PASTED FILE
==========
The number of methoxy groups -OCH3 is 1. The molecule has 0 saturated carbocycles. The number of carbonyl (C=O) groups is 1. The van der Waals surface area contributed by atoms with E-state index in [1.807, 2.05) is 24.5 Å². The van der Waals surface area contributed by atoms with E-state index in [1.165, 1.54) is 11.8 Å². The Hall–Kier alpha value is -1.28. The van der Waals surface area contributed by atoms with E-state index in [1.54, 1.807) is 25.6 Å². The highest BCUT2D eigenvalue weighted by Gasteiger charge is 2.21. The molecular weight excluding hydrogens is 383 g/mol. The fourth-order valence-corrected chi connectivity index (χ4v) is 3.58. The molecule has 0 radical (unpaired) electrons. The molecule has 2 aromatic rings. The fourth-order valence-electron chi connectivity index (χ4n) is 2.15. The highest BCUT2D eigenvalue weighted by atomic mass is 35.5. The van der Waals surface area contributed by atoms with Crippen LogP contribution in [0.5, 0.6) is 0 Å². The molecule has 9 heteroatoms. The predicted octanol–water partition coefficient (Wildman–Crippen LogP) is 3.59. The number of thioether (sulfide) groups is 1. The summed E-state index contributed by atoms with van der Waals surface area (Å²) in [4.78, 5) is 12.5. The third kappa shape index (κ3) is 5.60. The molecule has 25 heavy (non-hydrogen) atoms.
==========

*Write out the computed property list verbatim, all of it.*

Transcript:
The number of methoxy groups -OCH3 is 1. The molecule has 0 saturated carbocycles. The number of carbonyl (C=O) groups is 1. The van der Waals surface area contributed by atoms with E-state index in [1.807, 2.05) is 24.5 Å². The van der Waals surface area contributed by atoms with E-state index in [1.165, 1.54) is 11.8 Å². The Hall–Kier alpha value is -1.28. The van der Waals surface area contributed by atoms with E-state index in [1.54, 1.807) is 25.6 Å². The highest BCUT2D eigenvalue weighted by Gasteiger charge is 2.21. The molecular weight excluding hydrogens is 383 g/mol. The fourth-order valence-corrected chi connectivity index (χ4v) is 3.58. The molecule has 0 radical (unpaired) electrons. The molecule has 2 aromatic rings. The fourth-order valence-electron chi connectivity index (χ4n) is 2.15. The highest BCUT2D eigenvalue weighted by atomic mass is 35.5. The van der Waals surface area contributed by atoms with Crippen LogP contribution in [0.5, 0.6) is 0 Å². The molecule has 9 heteroatoms. The predicted octanol–water partition coefficient (Wildman–Crippen LogP) is 3.59. The number of thioether (sulfide) groups is 1. The summed E-state index contributed by atoms with van der Waals surface area (Å²) in [4.78, 5) is 12.5. The third kappa shape index (κ3) is 5.60. The molecule has 25 heavy (non-hydrogen) atoms.